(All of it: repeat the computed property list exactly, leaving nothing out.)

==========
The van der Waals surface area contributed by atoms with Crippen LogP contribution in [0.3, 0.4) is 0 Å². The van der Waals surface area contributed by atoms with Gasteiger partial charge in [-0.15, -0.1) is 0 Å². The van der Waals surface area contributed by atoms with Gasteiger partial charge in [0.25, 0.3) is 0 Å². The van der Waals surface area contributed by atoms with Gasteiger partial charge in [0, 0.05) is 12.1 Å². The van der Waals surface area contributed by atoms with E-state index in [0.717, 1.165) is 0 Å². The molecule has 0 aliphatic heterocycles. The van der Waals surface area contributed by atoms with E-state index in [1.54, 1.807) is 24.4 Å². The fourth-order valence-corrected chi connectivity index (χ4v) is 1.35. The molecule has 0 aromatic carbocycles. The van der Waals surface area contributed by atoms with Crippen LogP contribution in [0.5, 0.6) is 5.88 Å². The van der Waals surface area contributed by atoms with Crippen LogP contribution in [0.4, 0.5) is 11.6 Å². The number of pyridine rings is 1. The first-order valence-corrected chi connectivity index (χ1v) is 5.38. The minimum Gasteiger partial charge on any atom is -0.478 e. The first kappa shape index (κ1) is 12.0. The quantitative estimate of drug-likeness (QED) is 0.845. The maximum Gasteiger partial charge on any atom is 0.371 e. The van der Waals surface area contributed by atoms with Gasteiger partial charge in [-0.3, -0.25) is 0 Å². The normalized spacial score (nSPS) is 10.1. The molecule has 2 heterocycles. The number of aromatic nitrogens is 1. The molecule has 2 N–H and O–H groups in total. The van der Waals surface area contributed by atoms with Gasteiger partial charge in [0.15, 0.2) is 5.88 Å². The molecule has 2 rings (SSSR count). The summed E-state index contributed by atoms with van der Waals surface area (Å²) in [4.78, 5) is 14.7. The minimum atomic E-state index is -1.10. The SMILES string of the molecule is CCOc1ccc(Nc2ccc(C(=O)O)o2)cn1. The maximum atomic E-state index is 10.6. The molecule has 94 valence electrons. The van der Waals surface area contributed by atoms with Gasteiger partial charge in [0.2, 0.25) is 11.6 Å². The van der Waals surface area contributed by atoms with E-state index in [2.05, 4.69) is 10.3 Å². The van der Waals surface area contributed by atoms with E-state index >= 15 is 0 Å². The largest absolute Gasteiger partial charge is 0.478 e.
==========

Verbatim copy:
The van der Waals surface area contributed by atoms with Crippen LogP contribution in [0.3, 0.4) is 0 Å². The van der Waals surface area contributed by atoms with Gasteiger partial charge in [-0.15, -0.1) is 0 Å². The van der Waals surface area contributed by atoms with Gasteiger partial charge in [0.25, 0.3) is 0 Å². The van der Waals surface area contributed by atoms with Gasteiger partial charge in [0, 0.05) is 12.1 Å². The van der Waals surface area contributed by atoms with E-state index in [0.717, 1.165) is 0 Å². The molecule has 0 aliphatic heterocycles. The van der Waals surface area contributed by atoms with E-state index in [1.54, 1.807) is 24.4 Å². The fourth-order valence-corrected chi connectivity index (χ4v) is 1.35. The molecule has 0 aromatic carbocycles. The van der Waals surface area contributed by atoms with Crippen LogP contribution in [0.5, 0.6) is 5.88 Å². The van der Waals surface area contributed by atoms with Crippen LogP contribution in [0.4, 0.5) is 11.6 Å². The number of pyridine rings is 1. The first-order valence-corrected chi connectivity index (χ1v) is 5.38. The minimum Gasteiger partial charge on any atom is -0.478 e. The first kappa shape index (κ1) is 12.0. The quantitative estimate of drug-likeness (QED) is 0.845. The maximum Gasteiger partial charge on any atom is 0.371 e. The van der Waals surface area contributed by atoms with Gasteiger partial charge in [-0.3, -0.25) is 0 Å². The normalized spacial score (nSPS) is 10.1. The molecule has 2 heterocycles. The number of aromatic nitrogens is 1. The molecule has 2 N–H and O–H groups in total. The van der Waals surface area contributed by atoms with Gasteiger partial charge in [0.15, 0.2) is 5.88 Å². The molecule has 2 rings (SSSR count). The summed E-state index contributed by atoms with van der Waals surface area (Å²) in [4.78, 5) is 14.7. The minimum atomic E-state index is -1.10. The SMILES string of the molecule is CCOc1ccc(Nc2ccc(C(=O)O)o2)cn1. The maximum atomic E-state index is 10.6. The molecule has 94 valence electrons. The van der Waals surface area contributed by atoms with Gasteiger partial charge in [0.2, 0.25) is 11.6 Å². The van der Waals surface area contributed by atoms with E-state index in [2.05, 4.69) is 10.3 Å². The van der Waals surface area contributed by atoms with E-state index >= 15 is 0 Å². The largest absolute Gasteiger partial charge is 0.478 e.